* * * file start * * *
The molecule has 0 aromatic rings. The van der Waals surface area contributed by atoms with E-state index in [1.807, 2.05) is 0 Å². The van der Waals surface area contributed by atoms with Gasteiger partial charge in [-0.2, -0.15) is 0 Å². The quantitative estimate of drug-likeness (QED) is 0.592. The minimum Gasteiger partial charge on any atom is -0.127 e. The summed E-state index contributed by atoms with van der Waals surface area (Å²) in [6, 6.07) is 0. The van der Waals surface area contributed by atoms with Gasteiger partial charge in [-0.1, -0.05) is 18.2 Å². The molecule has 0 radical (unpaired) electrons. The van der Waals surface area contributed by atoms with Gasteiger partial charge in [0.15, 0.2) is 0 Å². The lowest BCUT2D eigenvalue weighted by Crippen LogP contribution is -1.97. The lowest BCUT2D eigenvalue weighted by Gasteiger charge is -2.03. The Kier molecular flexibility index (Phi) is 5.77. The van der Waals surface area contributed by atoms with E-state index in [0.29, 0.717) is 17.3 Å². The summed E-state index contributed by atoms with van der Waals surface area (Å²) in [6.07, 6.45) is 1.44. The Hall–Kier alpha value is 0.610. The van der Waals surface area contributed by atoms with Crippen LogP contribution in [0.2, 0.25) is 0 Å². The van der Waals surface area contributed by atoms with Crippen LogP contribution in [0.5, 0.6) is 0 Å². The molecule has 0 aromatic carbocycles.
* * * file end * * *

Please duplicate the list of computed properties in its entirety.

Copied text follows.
The molecule has 0 aromatic rings. The van der Waals surface area contributed by atoms with E-state index in [1.807, 2.05) is 0 Å². The van der Waals surface area contributed by atoms with Gasteiger partial charge in [-0.2, -0.15) is 0 Å². The quantitative estimate of drug-likeness (QED) is 0.592. The minimum Gasteiger partial charge on any atom is -0.127 e. The summed E-state index contributed by atoms with van der Waals surface area (Å²) in [6, 6.07) is 0. The van der Waals surface area contributed by atoms with Gasteiger partial charge in [-0.1, -0.05) is 18.2 Å². The molecule has 0 radical (unpaired) electrons. The van der Waals surface area contributed by atoms with Gasteiger partial charge in [0.15, 0.2) is 0 Å². The lowest BCUT2D eigenvalue weighted by Crippen LogP contribution is -1.97. The lowest BCUT2D eigenvalue weighted by Gasteiger charge is -2.03. The Kier molecular flexibility index (Phi) is 5.77. The van der Waals surface area contributed by atoms with E-state index in [0.29, 0.717) is 17.3 Å². The summed E-state index contributed by atoms with van der Waals surface area (Å²) in [6.07, 6.45) is 1.44. The Hall–Kier alpha value is 0.610. The van der Waals surface area contributed by atoms with Crippen LogP contribution in [0.2, 0.25) is 0 Å². The van der Waals surface area contributed by atoms with Crippen LogP contribution in [0.5, 0.6) is 0 Å². The molecule has 0 aromatic carbocycles.